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New Features of Snowflake: Dynamic Tables and Why to Use Them

By January 25, 2024March 19th, 2024No Comments
Snowflake stores data in database tables that are logically structured with rows and columns. We have three basic types of table in Snowflake: permanent, temporary, and transient. You can find their description here. But it is not everything… IIn 2022, during the Summit, Snowflake introduced new types of table to the world, among other so-called Dynamic Tables. In general, we would like to use a dynamic table to track changes and update it based on the underlying table. Sounds like something that you can do by a stream and a task. Something you probably already know how to use in Snowflake. So why would you like to use dynamic table instead?
Let’s make a simple example!
You have one table with raw information about customers: their customer id, names, address, phones, emails… You would like to have a separate table that would tell you only information about the customer id and the corresponding email.. But the raw table can grow… In that case, we have to create a stream that will track a table and a task that will update your table. So, firstly, you have to create the table mail_customers_table that will store the customer ids and emails:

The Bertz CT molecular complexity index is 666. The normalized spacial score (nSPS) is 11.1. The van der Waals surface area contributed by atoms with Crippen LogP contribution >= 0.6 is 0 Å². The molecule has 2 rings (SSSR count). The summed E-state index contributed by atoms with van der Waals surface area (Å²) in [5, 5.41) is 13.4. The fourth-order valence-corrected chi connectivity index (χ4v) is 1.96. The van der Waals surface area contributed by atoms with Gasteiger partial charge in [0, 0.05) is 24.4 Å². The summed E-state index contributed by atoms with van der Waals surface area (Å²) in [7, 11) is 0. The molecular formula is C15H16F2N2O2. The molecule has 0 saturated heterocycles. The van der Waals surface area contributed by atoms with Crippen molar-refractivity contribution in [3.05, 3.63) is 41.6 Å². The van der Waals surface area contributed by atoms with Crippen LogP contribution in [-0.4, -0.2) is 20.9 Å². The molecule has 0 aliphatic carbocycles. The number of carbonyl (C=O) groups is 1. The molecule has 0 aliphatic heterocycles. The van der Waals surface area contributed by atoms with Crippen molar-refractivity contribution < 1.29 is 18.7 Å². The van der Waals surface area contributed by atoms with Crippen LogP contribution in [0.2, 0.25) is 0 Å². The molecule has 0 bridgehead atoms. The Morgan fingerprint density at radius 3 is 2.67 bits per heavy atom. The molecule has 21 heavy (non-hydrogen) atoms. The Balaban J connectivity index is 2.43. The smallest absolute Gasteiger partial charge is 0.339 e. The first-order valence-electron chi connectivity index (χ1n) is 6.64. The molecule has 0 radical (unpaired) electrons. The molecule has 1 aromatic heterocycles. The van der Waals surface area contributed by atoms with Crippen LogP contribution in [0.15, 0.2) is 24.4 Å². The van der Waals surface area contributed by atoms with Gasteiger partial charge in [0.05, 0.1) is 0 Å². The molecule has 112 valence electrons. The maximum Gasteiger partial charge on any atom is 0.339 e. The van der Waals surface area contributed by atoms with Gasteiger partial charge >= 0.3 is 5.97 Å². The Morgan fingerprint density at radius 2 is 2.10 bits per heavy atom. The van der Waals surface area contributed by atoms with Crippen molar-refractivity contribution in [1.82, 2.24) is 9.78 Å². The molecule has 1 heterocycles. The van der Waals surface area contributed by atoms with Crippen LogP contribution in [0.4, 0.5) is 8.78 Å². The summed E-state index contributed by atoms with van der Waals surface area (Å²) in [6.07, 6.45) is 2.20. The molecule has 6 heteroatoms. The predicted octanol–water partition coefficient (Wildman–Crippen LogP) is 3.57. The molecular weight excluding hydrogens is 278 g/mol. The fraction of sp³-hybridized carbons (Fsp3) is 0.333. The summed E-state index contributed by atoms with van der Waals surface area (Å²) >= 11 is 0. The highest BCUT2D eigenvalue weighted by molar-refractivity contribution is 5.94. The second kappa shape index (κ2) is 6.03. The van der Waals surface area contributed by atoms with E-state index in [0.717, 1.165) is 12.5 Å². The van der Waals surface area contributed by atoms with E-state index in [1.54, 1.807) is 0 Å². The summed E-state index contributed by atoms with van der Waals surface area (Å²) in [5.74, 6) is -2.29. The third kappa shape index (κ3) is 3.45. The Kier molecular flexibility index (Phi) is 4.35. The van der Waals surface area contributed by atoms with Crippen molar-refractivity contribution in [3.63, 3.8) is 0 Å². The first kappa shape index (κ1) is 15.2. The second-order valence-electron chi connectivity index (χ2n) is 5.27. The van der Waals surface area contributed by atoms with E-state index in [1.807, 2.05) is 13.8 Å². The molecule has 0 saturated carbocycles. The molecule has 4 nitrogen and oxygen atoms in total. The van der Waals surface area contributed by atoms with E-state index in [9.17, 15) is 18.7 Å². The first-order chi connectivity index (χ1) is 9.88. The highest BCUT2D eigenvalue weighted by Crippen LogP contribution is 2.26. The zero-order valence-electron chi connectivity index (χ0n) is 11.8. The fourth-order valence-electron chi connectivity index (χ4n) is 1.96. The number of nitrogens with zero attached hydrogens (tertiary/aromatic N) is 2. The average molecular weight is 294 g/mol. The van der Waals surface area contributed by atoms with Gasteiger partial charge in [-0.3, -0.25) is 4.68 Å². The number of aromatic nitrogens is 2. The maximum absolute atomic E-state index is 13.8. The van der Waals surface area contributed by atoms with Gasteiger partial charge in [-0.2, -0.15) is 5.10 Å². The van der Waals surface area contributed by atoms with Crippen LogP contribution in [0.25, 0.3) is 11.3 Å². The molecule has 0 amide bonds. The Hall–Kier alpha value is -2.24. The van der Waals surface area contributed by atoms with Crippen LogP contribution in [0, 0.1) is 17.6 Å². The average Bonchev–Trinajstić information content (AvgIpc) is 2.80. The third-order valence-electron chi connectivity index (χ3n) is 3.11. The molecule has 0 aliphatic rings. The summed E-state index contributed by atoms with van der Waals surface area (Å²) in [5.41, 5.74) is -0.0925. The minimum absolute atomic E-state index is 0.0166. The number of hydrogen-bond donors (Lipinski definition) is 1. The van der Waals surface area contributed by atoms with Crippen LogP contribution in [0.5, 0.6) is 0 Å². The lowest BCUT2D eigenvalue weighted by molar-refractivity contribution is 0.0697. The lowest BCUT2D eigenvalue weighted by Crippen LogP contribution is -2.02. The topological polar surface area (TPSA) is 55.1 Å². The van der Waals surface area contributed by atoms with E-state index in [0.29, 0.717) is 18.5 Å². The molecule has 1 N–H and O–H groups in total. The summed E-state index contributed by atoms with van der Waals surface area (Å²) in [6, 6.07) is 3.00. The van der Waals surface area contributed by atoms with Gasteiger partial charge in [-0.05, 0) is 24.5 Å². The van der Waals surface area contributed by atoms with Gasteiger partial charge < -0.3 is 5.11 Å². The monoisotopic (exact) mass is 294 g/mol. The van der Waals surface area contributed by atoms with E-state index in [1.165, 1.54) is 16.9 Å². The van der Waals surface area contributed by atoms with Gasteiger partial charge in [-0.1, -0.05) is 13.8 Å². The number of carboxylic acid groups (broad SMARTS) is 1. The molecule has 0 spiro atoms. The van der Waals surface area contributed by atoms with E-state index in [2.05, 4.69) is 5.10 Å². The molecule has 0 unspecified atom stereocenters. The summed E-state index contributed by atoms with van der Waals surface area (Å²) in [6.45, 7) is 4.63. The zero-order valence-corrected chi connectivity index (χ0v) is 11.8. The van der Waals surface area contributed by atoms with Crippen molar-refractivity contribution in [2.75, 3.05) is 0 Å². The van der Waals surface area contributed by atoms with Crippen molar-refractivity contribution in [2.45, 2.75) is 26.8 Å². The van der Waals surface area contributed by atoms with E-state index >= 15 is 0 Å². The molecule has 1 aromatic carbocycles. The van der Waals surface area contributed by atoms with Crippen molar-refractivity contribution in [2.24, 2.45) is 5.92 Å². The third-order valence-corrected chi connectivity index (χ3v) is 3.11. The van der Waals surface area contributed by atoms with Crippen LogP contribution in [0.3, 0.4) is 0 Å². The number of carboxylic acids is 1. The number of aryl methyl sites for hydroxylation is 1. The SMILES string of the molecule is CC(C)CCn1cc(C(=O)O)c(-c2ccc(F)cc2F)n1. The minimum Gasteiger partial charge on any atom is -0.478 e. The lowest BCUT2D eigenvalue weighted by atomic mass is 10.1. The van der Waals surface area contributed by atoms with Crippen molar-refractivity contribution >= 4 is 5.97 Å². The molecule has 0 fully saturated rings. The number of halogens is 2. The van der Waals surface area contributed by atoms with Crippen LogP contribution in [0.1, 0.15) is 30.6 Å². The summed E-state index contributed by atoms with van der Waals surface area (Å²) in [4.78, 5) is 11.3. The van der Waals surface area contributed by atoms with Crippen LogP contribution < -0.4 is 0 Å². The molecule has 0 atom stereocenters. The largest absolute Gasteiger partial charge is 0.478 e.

Then you have to create a stream that tracks changes in customer data:
And finally create the task which will update the mail_customers_table:
It looks like you have to write a lot of lines of code. You also have to take out about a lot of details. This is where dynamic tables could come in! Using a dynamic table, you can get the same result in just a few simple lines! You have to specify only TARGET_LAG (which defines how often you would like your table to be refreshed) and which WAREHOUSE the dynamic table will use to compute.
So, if you prefer not to write a lot of code for tracking data dependencies and managing data refresh, now you have some alternative in dynamic tables. This way you can avoid the complexity of streams and tasks. It is still a new feature in its preview state, but dynamic tables seem to be a good help for the future.


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